You arrive by powerboat, greeted upon arrival with a fruit drink and are told “you won’t need your shoes again until you leave the island.” It feels really funny going to the dining room barefoot, but oh! you get used to it! The sand is made of coral, and it never gets hot.

Your butler escorts you to your “bungalow” which is the size of a small house, with indoor and outdoor living areas, including a covered chaise longue area all your own, near the beach. He shows you all the features, including bathrobes, racks to dry your beach towels, locally made toiletries, etc – anything you might need, it is there. If something is not there, you have only to ask.

Meals are amazing. Lots of choice, everything fresh and freshly prepared, lots of Zanzibari grown pineapple, banana, and lots of freshly caught seafood. Breakfast when you want it, any way you want it, even brought to your bungalow. Lunch at the open air, thatched roof dining room, unless you have taken it with you on a day trip, out fishing, into Zanzibar island, out on a diving trip . . . and dinner is served on the beach sands amidst a series of hanging lanterns, tables spaced generously so that you feel intimate and private, even with other guests around.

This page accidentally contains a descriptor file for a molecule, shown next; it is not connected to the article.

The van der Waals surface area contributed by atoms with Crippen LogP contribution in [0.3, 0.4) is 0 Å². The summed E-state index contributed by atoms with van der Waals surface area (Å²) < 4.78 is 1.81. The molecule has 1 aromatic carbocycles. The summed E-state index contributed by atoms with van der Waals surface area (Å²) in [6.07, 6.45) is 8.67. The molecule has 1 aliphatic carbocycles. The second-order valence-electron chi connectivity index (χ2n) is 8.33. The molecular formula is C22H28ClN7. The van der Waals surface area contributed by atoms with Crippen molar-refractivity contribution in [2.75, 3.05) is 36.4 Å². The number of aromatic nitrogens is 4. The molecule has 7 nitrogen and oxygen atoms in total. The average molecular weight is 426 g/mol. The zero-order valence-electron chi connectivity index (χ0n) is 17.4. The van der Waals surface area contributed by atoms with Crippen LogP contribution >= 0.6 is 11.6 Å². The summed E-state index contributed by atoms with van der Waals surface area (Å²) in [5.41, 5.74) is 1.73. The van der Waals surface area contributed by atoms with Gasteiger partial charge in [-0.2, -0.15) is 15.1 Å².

You don’t need a lot of clothing; they do your laundry for you on a daily basis. You do need to be covered at meals, (If you are in a bathing suit, you need a T-shirt and kikoy wrap, or some other cover-up) as many of the staff are Moslem, and the resort respects their sensitivities.

*Kikoy are about 1 meter by 1.5 meters, 100% cotton in a variety of irresistable colors, available throughout Tanzania, and also in the Mnemba gift shop. You have six of them, in a variety of lovely colors, in your bungalow.

Mnemba also runs its own private diving school. Dives are included in the daily rate, dive school is not. Snorkeling equipment and diving equipment are free, and just in front of the widely spaced bungalows is a huge marine reserve with over 400 varieties of fish. Back at your bungalow are books helping you to identify the fish you’ve seen. The colors are breathtaking.

Mnemba Island reservations are so sought after that you either have to book very far in advance, or take your chances that someone has cancelled at the last minute. It took us three years to be able to get in there . . . and because I had such high expectations, I was really worried that it couldn’t possibly be as good as it looked. It was. It was even better. This place knocked my socks off.

it is the perfect transition spot from safari to going home. It is the perfect place for a three to five day getaway. It is the perfect place to hide from the world. It is perfect for a honeymoon. You can have as much or as little privacy as you want. You can be as active or as lazy as you want. And when the time comes to go – to will take Mnemba Island with you in your heart. Happy travels!

September 23, 2006 Posted by | Adventure, Africa, Tanzania, Travel, Uncategorized, Zanzibar | 7 Comments